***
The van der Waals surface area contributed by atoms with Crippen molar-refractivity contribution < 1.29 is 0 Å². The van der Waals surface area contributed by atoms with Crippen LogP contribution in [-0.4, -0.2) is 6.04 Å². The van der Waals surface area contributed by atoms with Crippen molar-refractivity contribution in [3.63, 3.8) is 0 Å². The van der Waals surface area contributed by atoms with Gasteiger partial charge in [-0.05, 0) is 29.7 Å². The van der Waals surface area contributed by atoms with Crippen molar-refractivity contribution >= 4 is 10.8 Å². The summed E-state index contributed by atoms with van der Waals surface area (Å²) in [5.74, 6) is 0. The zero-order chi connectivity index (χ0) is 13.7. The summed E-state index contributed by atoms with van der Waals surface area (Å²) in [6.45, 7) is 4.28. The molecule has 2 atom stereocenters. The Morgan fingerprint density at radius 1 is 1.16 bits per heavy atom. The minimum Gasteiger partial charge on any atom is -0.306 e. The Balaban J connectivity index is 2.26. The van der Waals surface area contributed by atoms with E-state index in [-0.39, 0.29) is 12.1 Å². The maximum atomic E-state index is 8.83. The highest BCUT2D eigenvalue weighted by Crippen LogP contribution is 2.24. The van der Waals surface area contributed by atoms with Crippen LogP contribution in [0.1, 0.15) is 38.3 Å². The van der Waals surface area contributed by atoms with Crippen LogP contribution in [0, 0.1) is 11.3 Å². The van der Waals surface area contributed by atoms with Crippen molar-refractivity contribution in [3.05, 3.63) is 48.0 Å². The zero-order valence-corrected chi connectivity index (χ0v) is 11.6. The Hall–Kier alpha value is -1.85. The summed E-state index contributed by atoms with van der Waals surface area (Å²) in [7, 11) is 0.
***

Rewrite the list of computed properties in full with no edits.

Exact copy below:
The van der Waals surface area contributed by atoms with Crippen molar-refractivity contribution < 1.29 is 0 Å². The van der Waals surface area contributed by atoms with Crippen LogP contribution in [-0.4, -0.2) is 6.04 Å². The van der Waals surface area contributed by atoms with Crippen molar-refractivity contribution in [3.63, 3.8) is 0 Å². The van der Waals surface area contributed by atoms with Gasteiger partial charge in [-0.05, 0) is 29.7 Å². The van der Waals surface area contributed by atoms with Crippen molar-refractivity contribution >= 4 is 10.8 Å². The summed E-state index contributed by atoms with van der Waals surface area (Å²) in [5.74, 6) is 0. The zero-order chi connectivity index (χ0) is 13.7. The summed E-state index contributed by atoms with van der Waals surface area (Å²) in [6.45, 7) is 4.28. The molecule has 2 atom stereocenters. The Morgan fingerprint density at radius 1 is 1.16 bits per heavy atom. The minimum Gasteiger partial charge on any atom is -0.306 e. The Balaban J connectivity index is 2.26. The van der Waals surface area contributed by atoms with E-state index in [-0.39, 0.29) is 12.1 Å². The maximum atomic E-state index is 8.83. The highest BCUT2D eigenvalue weighted by Crippen LogP contribution is 2.24. The van der Waals surface area contributed by atoms with Crippen LogP contribution in [0.1, 0.15) is 38.3 Å². The van der Waals surface area contributed by atoms with Crippen LogP contribution in [0, 0.1) is 11.3 Å². The van der Waals surface area contributed by atoms with Crippen molar-refractivity contribution in [3.05, 3.63) is 48.0 Å². The zero-order valence-corrected chi connectivity index (χ0v) is 11.6. The Hall–Kier alpha value is -1.85. The summed E-state index contributed by atoms with van der Waals surface area (Å²) in [7, 11) is 0.